"These AI tools have a real chance to make a difference," said Eric Topol, a cardiologist and geneticist at Scripps Research in San Diego, and author of a forthcoming book on the use of the drug. automatic learning in health care, which did not participate in the research. . "But it'll take a moment."
Using neural network technology, Dr. Zhang has developed systems capable of analyzing the eyes for haemorrhages, lesions and other signs of diabetic blindness. Ideally, such systems would be a first line of defense to screen patients and identify those who need more attention.
Dr. Zhang and his colleagues have now created a system that can diagnose an even wider range of conditions, recognizing patterns in the text, not just in medical images. The new system analyzed the electronic medical records of nearly 600,000 patients at the Guangzhou Women's and Children's Medical Center, a hospital in southern China.
First, a group of qualified doctors annotated Guangzhou's records, adding labels identifying information about certain medical conditions. The system then analyzed the tagged data. When this was done and new data was presented – the symptoms of a patient determined during a physical examination – he was able to create links by himself.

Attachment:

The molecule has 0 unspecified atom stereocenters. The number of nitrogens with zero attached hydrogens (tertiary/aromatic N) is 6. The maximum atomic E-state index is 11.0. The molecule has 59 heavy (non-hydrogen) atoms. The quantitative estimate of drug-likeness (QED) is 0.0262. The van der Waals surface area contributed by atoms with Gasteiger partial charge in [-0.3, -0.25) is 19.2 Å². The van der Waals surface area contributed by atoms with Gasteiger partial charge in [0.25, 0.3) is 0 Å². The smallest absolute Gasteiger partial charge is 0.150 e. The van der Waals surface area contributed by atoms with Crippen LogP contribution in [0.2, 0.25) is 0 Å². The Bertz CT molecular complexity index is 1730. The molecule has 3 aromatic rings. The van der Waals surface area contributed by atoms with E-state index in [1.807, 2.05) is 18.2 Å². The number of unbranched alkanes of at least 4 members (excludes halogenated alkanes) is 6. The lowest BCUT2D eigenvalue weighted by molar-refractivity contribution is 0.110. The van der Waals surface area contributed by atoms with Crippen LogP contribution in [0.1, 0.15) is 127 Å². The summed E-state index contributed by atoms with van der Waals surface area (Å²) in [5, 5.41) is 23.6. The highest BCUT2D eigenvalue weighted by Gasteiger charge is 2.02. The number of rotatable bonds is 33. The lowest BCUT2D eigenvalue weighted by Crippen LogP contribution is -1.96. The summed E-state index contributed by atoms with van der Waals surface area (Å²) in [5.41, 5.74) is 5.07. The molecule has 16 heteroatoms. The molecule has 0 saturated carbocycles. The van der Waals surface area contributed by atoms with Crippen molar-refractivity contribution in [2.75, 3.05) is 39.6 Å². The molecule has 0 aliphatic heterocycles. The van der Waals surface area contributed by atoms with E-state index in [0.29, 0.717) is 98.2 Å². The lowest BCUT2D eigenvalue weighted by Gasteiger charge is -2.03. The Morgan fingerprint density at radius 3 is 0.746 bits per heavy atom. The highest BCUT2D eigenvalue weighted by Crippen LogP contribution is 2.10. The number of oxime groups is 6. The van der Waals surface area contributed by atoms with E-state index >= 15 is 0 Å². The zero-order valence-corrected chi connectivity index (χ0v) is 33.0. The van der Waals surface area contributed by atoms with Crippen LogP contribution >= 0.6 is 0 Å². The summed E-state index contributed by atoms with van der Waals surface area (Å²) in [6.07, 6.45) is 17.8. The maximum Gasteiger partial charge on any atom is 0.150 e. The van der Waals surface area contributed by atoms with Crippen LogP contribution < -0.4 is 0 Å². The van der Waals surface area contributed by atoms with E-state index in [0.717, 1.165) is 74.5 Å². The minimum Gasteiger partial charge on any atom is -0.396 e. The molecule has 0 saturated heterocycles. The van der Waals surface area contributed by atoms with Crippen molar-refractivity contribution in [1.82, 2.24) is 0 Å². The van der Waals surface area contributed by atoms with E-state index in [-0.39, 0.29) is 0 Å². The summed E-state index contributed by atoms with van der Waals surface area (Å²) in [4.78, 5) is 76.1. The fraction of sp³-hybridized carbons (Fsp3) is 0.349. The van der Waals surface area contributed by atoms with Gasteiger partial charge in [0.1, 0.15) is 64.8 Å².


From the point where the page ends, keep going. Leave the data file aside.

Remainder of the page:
When tested on untagged data, the system can compete with the performance of experienced physicians. The diagnosis of asthma was accurate to more than 90%; the accuracy of the physicians participating in the study ranged from 80 to 94%. To diagnose gastrointestinal diseases, the accuracy of the system was 87%, compared to 82 to 90% for doctors.
The experts said extensive clinical trials are now needed, not least because of the difficulty of interpreting decisions made by neural networks.
"Medicine is a slowly evolving field," said Ben Shickel, a researcher at the University of Florida, specializing in the use of in-depth learning for health care. "Nobody will just deploy one of these techniques without rigorous tests that show exactly what's going on."